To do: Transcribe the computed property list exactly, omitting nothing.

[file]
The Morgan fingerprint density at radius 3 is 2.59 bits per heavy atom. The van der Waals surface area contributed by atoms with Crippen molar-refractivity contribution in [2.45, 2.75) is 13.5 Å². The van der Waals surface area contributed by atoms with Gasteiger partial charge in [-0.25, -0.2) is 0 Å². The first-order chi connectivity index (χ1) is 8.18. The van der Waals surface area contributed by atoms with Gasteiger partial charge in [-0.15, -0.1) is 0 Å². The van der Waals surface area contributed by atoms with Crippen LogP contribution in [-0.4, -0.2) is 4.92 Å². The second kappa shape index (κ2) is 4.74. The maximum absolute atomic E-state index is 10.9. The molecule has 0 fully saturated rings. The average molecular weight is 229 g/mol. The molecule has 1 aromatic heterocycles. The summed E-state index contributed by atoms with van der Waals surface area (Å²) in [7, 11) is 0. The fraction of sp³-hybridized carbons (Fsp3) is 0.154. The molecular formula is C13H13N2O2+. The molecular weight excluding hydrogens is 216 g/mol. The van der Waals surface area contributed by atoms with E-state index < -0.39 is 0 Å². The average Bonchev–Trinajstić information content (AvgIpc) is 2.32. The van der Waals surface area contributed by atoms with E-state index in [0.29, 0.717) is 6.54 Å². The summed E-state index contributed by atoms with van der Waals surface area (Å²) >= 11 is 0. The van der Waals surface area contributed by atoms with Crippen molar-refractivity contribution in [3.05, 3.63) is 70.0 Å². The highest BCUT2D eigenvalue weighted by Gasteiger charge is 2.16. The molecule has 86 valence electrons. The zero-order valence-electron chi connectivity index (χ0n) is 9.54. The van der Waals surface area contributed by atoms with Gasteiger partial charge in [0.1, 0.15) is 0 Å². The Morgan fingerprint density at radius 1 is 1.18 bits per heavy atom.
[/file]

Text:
The Morgan fingerprint density at radius 3 is 2.59 bits per heavy atom. The van der Waals surface area contributed by atoms with Crippen molar-refractivity contribution in [2.45, 2.75) is 13.5 Å². The van der Waals surface area contributed by atoms with Gasteiger partial charge in [-0.25, -0.2) is 0 Å². The first-order chi connectivity index (χ1) is 8.18. The van der Waals surface area contributed by atoms with Gasteiger partial charge in [-0.15, -0.1) is 0 Å². The van der Waals surface area contributed by atoms with Crippen LogP contribution in [-0.4, -0.2) is 4.92 Å². The second kappa shape index (κ2) is 4.74. The maximum absolute atomic E-state index is 10.9. The molecule has 0 fully saturated rings. The average molecular weight is 229 g/mol. The molecule has 1 aromatic heterocycles. The summed E-state index contributed by atoms with van der Waals surface area (Å²) in [7, 11) is 0. The fraction of sp³-hybridized carbons (Fsp3) is 0.154. The molecular formula is C13H13N2O2+. The molecular weight excluding hydrogens is 216 g/mol. The van der Waals surface area contributed by atoms with E-state index < -0.39 is 0 Å². The average Bonchev–Trinajstić information content (AvgIpc) is 2.32. The van der Waals surface area contributed by atoms with E-state index in [0.29, 0.717) is 6.54 Å². The summed E-state index contributed by atoms with van der Waals surface area (Å²) >= 11 is 0. The van der Waals surface area contributed by atoms with Crippen molar-refractivity contribution in [3.05, 3.63) is 70.0 Å². The highest BCUT2D eigenvalue weighted by Gasteiger charge is 2.16. The molecule has 86 valence electrons. The zero-order valence-electron chi connectivity index (χ0n) is 9.54. The van der Waals surface area contributed by atoms with Gasteiger partial charge in [0.1, 0.15) is 0 Å². The Morgan fingerprint density at radius 1 is 1.18 bits per heavy atom.